Lots of articles and pictures of you becoming Eastern Orthodox on the web.

    Did you become Eastern Orthodox?
    Please explain in light of:
    Sola Scriptura
    Sola Fide
    Prayer to icons
    E. Orthodox view of original sin and original guilt
    E. Orthodox’s negative view of theology of Augustine

    Ken Temple

  3. Ken Temple says:

    Dr. James White today on the Dividing Line pointed out that if you did become Eastern Orthodox, you also are agreeing with the Roman Catholic argument against Sola Scriptura (because their arguments are basically the same) – so now you agree with Jimmy Akin and Tim Staples who were on the BAM in the past. (vs. James White)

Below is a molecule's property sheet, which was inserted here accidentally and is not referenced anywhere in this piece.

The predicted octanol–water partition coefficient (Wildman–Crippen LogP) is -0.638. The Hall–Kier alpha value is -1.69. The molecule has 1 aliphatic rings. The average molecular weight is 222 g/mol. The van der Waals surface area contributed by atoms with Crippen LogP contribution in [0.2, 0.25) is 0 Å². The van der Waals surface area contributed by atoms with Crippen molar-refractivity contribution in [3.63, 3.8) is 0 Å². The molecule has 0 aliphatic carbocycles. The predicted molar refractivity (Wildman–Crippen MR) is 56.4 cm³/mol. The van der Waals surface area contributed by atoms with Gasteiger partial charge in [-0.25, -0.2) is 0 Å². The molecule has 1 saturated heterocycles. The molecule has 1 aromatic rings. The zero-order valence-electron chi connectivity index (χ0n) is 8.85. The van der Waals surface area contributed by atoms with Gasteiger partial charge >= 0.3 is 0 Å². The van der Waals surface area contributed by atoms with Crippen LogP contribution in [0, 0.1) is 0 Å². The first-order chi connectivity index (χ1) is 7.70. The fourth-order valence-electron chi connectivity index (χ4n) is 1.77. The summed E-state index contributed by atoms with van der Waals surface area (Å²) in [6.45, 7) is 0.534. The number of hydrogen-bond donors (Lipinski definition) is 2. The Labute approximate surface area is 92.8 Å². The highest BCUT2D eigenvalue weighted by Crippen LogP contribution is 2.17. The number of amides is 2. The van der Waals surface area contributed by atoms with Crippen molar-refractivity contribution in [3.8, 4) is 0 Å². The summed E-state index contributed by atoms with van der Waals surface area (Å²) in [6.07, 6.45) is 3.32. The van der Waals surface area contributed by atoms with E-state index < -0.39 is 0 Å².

The positive thing about Eastern Orthodoxy is at least they realize the Papacy claims are not Biblical nor historical in the early centuries.
    On that issue, Protestants and EO agree.
    Ken Temple

    • That is a great Q to bring up on the Bible Answer Man broadcast. I would encourage you to call in. Please visit the CRI web site for times to call in. Hank Hanegraaff also discusses his membership to the Eastern Orthodox Church on yesterday’s Bible Answer Man broadcast (4/10/2017), which is available for download from our broadcast archives.

      CRI Staff

      • Ken Temple says:

        Thank you for allowing my questions through and encouragement to call in.
        I could not call in, but I Listened to others call in and ask questions that are close to what I am asking. (by archive the next few days)